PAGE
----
Party leader Ed Miliband will announce repeal of the hated bedroom tax, “a symbol of an out-of-touch government standing up only for the interests of a privileged few.”

September is the season of party conferences in the U.K., and this year the focus of all parties appears to be the economy, and more specifically, on the fall-out of the austerity measures put in place by the David Cameron-led government’s and their impact on wages, employment and the standards of living of ordinary Britons.

The highlight of the Liberal Democratic Party conference earlier this week in Glasgow was a commitment to provide children in the first three years of primary school a free lunch, regardless of their parents’ income. This will cost the government £600 million a year.

The Labour Party conference that is to begin in Brighton on Sunday will unfold a host of anti-austerity measures that the party promises to implement if voted to power. Labour leader Ed Miliband, addressing the start of the conference on Sunday will say, “One Nation Labour is meeting here in Brighton talking about the most important issue facing families in Britain: the cost of living crisis.”

He will announce repeal of the hated bedroom tax, or the spare-room subsidy, “a symbol of an out-of-touch government standing up only for the interests of a privileged few.” He will argue that “two-thirds of the 660,000 people affected are disabled and the vast majority do not have the option of moving to smaller accommodation.”

(The bedroom tax that was implemented from April 1, 2013, as part of the government’s welfare reforms, will cut the benefits that people are eligible for if they are deemed to have a spare bedroom in their council or housing association home. Many families who cannot afford the tax will be forced to leave their homes. The tax was recently sharply criticised by Raquel Rolnik, the U.N. special rapporteur on housing, as impacting the most vulnerable who are forced to bear the brunt of the policy.)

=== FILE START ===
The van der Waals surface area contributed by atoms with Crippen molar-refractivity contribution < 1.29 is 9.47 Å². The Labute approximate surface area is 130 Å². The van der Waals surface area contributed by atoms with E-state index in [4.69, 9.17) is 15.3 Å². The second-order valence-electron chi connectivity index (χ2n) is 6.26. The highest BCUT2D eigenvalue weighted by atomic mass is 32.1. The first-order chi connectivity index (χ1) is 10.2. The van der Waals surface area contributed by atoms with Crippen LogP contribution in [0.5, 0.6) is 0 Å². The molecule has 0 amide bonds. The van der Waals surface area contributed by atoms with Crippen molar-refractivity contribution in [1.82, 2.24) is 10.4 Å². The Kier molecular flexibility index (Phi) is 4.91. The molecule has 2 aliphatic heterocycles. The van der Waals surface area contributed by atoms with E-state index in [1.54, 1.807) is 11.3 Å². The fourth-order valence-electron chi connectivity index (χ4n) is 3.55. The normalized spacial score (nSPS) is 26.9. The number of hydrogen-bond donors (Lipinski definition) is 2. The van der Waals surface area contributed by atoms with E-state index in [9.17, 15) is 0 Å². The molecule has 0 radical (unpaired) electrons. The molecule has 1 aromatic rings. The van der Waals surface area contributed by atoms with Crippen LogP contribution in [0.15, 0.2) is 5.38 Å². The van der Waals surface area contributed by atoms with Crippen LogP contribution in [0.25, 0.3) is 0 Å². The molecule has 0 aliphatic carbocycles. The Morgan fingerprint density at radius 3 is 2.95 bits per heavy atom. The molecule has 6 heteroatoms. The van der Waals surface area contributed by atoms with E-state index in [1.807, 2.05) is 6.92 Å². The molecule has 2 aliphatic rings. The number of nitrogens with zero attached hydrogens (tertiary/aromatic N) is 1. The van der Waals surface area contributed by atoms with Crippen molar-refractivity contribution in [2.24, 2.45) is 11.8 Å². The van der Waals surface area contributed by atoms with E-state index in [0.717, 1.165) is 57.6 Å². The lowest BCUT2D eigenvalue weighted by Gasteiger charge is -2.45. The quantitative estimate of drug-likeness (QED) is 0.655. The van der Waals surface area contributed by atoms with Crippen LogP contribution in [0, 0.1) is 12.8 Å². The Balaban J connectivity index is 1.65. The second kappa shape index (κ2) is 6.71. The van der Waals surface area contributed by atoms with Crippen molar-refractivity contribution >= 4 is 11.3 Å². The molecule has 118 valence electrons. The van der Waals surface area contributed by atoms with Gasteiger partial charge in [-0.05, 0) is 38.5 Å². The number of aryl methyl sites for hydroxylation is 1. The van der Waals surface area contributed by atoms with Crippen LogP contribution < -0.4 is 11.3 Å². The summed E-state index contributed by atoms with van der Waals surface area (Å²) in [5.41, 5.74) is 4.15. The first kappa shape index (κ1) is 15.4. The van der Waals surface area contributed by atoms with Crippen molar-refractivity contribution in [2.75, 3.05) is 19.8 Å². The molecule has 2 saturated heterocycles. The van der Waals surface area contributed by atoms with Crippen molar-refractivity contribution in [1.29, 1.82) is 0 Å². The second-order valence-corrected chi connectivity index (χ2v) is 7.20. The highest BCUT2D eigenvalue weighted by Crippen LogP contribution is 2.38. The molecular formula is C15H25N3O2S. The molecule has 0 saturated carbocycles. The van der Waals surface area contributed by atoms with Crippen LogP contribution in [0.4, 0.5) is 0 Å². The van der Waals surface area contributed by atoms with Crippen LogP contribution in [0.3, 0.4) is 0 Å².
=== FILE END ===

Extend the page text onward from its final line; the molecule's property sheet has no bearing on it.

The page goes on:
Mr. Miliband will also pledge that his party, if elected in 2015, will guarantee parents of primary school children “wraparound” child care between 8 a.m. and 6 p.m.

The Labour position on the economy concurs in spirit, if not in precise detail, with the understanding of and policy response to austerity measures outlined by the Trade Union Congress that held its conference in Bournemouth recently.

The Labour Party conference in Brighton will also be a test of Mr. Miliband’s leadership. The criticism from within the party of his lack of direction and purposiveness has muted somewhat after his skillful performance in bringing on to a common voting platform parliamentarians from across parties opposed to military intervention in Syria. This critical anti-war vote in the U.K. House of Commons led by the Labour Party shaped the diplomatic initiative in the Syrian crisis.

The popularity and electoral prospects of the Labour Party will depend to a great extent on how they respond to pressing livelihood issues. According to the Resolution Foundation, a think tank that concerns itself with issues relating to the living standards of poor and middle class Britons, the recession has pushed another 1.4 million employees below the living wage, the rate that ensures a basic standard of living. According to the study Low Pay Britain 2013, 4.8 million British citizens earn below the living wage.

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